Executive Review in the Fragmented Executive: State Constitutionalism and Same-Sex Marriage
92 Pages Posted: 15 Sep 2005
In contrast to the U.S. Constitution with its unitary, Hamiltonian federal executive, state constitutions fragment executive authority, providing for the direct popular election of several state officials and establishing relatively independent local governments. The significance of this feature of state constitutional structure for executive review - the notion that executive officials, no less than judges, have the power to interpret and enforce constitutional commitments - has been unexplored by commentators but recently became the focus of national public attention. Specifically, the issue whether state executive officials may refuse to enforce laws that they believe to be unconstitutional was a central element of the controversy regarding the issuance of marriage licenses to same-sex couples in San Francisco, California and Multnomah County, Oregon.
As the California and Oregon experiences demonstrated, state governors often lack any meaningful ability to control state or local executive officials' exercise of executive review authority because of state constitutional provisions fragmenting executive authority. As a result, intra-executive disputes often find their way into the courts. State courts, in turn, have reacted in different ways in response to these claims of executive interpretive authority. One model, which I label the judicial exclusivity model and which was embraced by the California Supreme Court, rules out executive review en toto on constitutional grounds because, according to this view, the task of enforcing the constitution is exclusively for the courts. Another model, which I call the legislative model and was endorsed by the Oregon Supreme Court, accepts in principle the constitutional propriety of executive review but cedes to the state legislature the power to determine which officials may consider constitutional claims in performing their statutory duties. Still a third model, pressed unsuccessfully by the county officials in San Francisco and Multnomah County, asserts that there is a constitutional right and corresponding obligation for all executive officials to interpret and enforce the constitution.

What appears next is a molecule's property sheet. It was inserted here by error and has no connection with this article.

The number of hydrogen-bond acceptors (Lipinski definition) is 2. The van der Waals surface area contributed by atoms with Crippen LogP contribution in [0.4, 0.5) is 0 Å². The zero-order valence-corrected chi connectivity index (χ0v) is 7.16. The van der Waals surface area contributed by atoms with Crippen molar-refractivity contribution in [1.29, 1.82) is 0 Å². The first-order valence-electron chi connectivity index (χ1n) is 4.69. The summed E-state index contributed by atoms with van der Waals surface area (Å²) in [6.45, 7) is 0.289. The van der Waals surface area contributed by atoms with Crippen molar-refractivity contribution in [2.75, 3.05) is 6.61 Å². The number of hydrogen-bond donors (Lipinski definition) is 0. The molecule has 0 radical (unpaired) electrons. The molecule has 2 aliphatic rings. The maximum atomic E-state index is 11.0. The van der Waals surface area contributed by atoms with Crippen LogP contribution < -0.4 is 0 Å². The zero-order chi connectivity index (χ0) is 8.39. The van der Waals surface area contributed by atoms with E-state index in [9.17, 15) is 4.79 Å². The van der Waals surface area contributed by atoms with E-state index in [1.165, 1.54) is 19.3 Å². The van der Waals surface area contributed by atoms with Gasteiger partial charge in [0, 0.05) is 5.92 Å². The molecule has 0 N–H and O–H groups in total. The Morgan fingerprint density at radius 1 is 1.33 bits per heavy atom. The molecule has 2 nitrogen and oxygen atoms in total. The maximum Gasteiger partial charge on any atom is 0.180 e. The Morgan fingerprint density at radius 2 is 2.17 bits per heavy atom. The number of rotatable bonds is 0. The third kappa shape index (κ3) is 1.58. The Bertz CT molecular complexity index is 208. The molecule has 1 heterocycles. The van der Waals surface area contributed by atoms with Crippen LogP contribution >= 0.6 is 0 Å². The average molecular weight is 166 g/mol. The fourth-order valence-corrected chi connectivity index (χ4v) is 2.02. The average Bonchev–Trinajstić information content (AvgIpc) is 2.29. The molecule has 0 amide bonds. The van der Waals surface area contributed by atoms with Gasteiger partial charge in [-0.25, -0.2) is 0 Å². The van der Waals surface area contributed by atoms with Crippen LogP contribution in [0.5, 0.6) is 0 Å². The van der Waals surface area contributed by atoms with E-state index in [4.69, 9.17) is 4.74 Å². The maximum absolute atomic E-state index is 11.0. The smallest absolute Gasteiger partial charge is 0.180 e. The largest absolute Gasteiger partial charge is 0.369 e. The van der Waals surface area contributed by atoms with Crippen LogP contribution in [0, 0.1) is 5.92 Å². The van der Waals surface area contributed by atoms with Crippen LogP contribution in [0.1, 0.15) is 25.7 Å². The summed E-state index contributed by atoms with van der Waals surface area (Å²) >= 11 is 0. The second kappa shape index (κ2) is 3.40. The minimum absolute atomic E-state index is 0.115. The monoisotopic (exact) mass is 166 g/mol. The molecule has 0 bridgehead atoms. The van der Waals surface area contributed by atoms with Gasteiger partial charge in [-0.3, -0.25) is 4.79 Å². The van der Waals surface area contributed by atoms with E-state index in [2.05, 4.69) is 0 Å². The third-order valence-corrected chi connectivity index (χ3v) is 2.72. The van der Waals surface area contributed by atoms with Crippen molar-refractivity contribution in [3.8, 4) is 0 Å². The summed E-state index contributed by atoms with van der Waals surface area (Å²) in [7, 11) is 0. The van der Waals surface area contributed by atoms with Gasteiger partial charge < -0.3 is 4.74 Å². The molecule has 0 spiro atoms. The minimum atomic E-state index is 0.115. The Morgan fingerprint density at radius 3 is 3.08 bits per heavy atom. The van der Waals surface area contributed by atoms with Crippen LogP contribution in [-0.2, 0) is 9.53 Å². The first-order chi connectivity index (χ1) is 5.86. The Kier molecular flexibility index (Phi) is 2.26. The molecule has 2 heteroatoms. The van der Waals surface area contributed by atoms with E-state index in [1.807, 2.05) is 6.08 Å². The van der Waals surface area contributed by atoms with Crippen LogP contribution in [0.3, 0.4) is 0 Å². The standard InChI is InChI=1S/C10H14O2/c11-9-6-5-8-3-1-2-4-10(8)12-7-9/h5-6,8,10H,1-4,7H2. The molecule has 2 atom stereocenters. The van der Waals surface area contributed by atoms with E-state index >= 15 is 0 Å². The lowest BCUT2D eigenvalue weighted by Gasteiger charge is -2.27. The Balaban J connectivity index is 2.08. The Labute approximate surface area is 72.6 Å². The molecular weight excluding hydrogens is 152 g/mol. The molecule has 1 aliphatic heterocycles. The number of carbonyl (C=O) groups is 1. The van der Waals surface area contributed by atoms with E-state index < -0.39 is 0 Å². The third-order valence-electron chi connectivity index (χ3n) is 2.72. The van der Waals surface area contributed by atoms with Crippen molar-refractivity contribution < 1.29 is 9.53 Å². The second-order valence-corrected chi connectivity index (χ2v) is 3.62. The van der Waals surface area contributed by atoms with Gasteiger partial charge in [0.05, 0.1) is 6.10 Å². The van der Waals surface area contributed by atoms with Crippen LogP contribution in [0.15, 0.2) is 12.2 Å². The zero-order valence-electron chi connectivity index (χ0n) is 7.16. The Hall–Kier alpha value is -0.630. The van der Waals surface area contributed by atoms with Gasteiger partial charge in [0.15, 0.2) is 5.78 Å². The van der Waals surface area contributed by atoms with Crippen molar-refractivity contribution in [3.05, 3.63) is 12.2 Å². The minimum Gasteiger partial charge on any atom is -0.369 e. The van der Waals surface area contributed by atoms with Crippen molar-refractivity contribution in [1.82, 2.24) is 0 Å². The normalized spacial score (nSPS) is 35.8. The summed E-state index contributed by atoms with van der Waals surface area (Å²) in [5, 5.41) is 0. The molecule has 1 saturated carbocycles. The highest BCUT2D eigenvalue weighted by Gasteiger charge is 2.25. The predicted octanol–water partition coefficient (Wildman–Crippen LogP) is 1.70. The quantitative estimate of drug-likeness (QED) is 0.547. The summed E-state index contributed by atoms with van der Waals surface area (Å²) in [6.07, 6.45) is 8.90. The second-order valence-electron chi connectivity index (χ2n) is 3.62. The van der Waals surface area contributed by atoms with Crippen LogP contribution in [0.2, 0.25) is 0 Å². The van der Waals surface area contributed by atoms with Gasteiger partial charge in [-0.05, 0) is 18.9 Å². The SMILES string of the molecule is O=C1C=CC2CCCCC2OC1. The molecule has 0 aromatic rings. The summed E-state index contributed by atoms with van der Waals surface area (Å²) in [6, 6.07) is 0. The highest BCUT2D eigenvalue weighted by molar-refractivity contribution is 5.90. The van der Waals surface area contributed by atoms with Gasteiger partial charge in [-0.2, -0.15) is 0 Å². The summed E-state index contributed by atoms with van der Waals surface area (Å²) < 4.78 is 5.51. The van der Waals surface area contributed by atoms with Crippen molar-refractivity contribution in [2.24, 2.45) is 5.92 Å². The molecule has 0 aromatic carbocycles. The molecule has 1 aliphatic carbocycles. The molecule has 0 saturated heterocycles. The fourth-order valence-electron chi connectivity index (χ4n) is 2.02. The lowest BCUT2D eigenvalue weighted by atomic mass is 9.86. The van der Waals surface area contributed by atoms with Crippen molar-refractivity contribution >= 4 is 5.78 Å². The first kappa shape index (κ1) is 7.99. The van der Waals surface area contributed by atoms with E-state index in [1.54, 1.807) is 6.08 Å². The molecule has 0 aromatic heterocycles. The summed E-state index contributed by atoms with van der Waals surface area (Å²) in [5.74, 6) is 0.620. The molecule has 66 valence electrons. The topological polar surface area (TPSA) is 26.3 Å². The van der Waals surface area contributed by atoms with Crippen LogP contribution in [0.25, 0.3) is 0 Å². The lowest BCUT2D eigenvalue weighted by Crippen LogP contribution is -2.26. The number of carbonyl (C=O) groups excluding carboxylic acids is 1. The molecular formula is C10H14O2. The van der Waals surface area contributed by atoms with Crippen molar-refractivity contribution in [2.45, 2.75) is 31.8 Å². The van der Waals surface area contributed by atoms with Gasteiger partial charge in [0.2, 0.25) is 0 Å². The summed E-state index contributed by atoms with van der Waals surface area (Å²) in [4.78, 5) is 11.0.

As I show, the legislative model best accords with state constitutional text and structure. In so doing, I challenge the predominant, judicial exclusivity model, which, as I argue, rests upon an outdated and erroneous understanding of the respective roles of the three branches of government in interpreting and enforcing the constitution. At the same time, I also reject the diametrically opposite theory that all executive officials have a constitutional right to engage in executive review. While I acknowledge that constitutional officers, such as the governor, may engage in executive review as part of the discharge of their constitutionally assigned powers and duties, I endorse and defend the legislative model, which leaves it to the legislature to determine whether the myriad non-constitutional officers employed by state and local governments may engage in executive review and, if so, to what extent. I then apply the legislative model to the same-sex marriage controversy, concluding that the county officials in San Francisco and Oregon were not authorized by their respective legislatures to engage in executive review.
Keywords: Judicial review, executive power, same-sex marriage
JEL Classification: K1, K10, K19
Suggested Citation: Suggested Citation